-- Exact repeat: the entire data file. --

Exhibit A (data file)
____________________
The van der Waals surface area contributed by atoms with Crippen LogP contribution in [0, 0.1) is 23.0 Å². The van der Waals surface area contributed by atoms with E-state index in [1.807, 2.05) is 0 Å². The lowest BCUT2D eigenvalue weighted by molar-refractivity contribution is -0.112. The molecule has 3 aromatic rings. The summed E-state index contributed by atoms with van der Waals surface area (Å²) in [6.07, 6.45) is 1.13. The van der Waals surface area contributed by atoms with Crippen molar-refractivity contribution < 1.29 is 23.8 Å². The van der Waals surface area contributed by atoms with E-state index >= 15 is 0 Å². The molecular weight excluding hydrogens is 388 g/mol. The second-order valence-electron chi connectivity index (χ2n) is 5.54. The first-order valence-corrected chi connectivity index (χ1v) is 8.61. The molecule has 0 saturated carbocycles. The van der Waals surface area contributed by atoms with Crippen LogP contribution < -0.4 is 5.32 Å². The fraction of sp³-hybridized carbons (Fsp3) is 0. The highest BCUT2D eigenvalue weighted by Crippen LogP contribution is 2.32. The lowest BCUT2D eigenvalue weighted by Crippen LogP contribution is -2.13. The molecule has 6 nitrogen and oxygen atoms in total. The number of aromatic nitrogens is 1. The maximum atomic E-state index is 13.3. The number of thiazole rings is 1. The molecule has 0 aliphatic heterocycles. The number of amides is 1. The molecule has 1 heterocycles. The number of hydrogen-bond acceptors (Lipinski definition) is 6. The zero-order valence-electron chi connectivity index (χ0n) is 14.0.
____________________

The van der Waals surface area contributed by atoms with Crippen LogP contribution in [0, 0.1) is 23.0 Å². The van der Waals surface area contributed by atoms with E-state index in [1.807, 2.05) is 0 Å². The lowest BCUT2D eigenvalue weighted by molar-refractivity contribution is -0.112. The molecule has 3 aromatic rings. The summed E-state index contributed by atoms with van der Waals surface area (Å²) in [6.07, 6.45) is 1.13. The van der Waals surface area contributed by atoms with Crippen molar-refractivity contribution < 1.29 is 23.8 Å². The van der Waals surface area contributed by atoms with E-state index >= 15 is 0 Å². The molecular weight excluding hydrogens is 388 g/mol. The second-order valence-electron chi connectivity index (χ2n) is 5.54. The first-order valence-corrected chi connectivity index (χ1v) is 8.61. The molecule has 0 saturated carbocycles. The van der Waals surface area contributed by atoms with Crippen LogP contribution < -0.4 is 5.32 Å². The fraction of sp³-hybridized carbons (Fsp3) is 0. The highest BCUT2D eigenvalue weighted by Crippen LogP contribution is 2.32. The lowest BCUT2D eigenvalue weighted by Crippen LogP contribution is -2.13. The molecule has 6 nitrogen and oxygen atoms in total. The number of aromatic nitrogens is 1. The maximum atomic E-state index is 13.3. The number of thiazole rings is 1. The molecule has 0 aliphatic heterocycles. The number of amides is 1. The molecule has 1 heterocycles. The number of hydrogen-bond acceptors (Lipinski definition) is 6. The zero-order valence-electron chi connectivity index (χ0n) is 14.0.